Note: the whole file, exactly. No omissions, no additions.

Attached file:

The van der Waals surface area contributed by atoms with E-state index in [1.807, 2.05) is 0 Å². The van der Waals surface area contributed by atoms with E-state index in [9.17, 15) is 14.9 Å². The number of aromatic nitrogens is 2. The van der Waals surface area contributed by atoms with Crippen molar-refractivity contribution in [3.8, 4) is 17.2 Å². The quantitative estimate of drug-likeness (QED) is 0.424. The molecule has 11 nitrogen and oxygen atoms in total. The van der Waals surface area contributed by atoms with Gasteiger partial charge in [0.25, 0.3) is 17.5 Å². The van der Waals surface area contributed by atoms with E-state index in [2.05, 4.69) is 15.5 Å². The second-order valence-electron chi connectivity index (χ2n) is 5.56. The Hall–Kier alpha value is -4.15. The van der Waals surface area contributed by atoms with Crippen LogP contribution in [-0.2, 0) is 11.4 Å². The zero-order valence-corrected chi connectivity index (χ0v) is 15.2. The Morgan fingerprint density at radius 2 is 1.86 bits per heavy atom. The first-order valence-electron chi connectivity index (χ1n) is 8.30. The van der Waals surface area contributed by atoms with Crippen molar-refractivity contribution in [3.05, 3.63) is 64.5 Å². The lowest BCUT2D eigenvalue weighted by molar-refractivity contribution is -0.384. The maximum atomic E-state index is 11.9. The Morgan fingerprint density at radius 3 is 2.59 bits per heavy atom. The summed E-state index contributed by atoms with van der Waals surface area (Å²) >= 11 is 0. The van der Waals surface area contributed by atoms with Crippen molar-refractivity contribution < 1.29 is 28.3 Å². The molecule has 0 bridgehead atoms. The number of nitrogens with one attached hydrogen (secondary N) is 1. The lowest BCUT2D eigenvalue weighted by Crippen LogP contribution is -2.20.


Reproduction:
The van der Waals surface area contributed by atoms with E-state index in [1.807, 2.05) is 0 Å². The van der Waals surface area contributed by atoms with E-state index in [9.17, 15) is 14.9 Å². The number of aromatic nitrogens is 2. The van der Waals surface area contributed by atoms with Crippen molar-refractivity contribution in [3.8, 4) is 17.2 Å². The quantitative estimate of drug-likeness (QED) is 0.424. The molecule has 11 nitrogen and oxygen atoms in total. The van der Waals surface area contributed by atoms with Gasteiger partial charge in [0.25, 0.3) is 17.5 Å². The van der Waals surface area contributed by atoms with E-state index in [2.05, 4.69) is 15.5 Å². The second-order valence-electron chi connectivity index (χ2n) is 5.56. The Hall–Kier alpha value is -4.15. The van der Waals surface area contributed by atoms with Crippen LogP contribution in [-0.2, 0) is 11.4 Å². The zero-order valence-corrected chi connectivity index (χ0v) is 15.2. The Morgan fingerprint density at radius 2 is 1.86 bits per heavy atom. The first-order valence-electron chi connectivity index (χ1n) is 8.30. The van der Waals surface area contributed by atoms with Crippen molar-refractivity contribution in [3.05, 3.63) is 64.5 Å². The lowest BCUT2D eigenvalue weighted by molar-refractivity contribution is -0.384. The maximum atomic E-state index is 11.9. The Morgan fingerprint density at radius 3 is 2.59 bits per heavy atom. The summed E-state index contributed by atoms with van der Waals surface area (Å²) >= 11 is 0. The van der Waals surface area contributed by atoms with Crippen molar-refractivity contribution < 1.29 is 28.3 Å². The molecule has 0 bridgehead atoms. The number of nitrogens with one attached hydrogen (secondary N) is 1. The lowest BCUT2D eigenvalue weighted by Crippen LogP contribution is -2.20.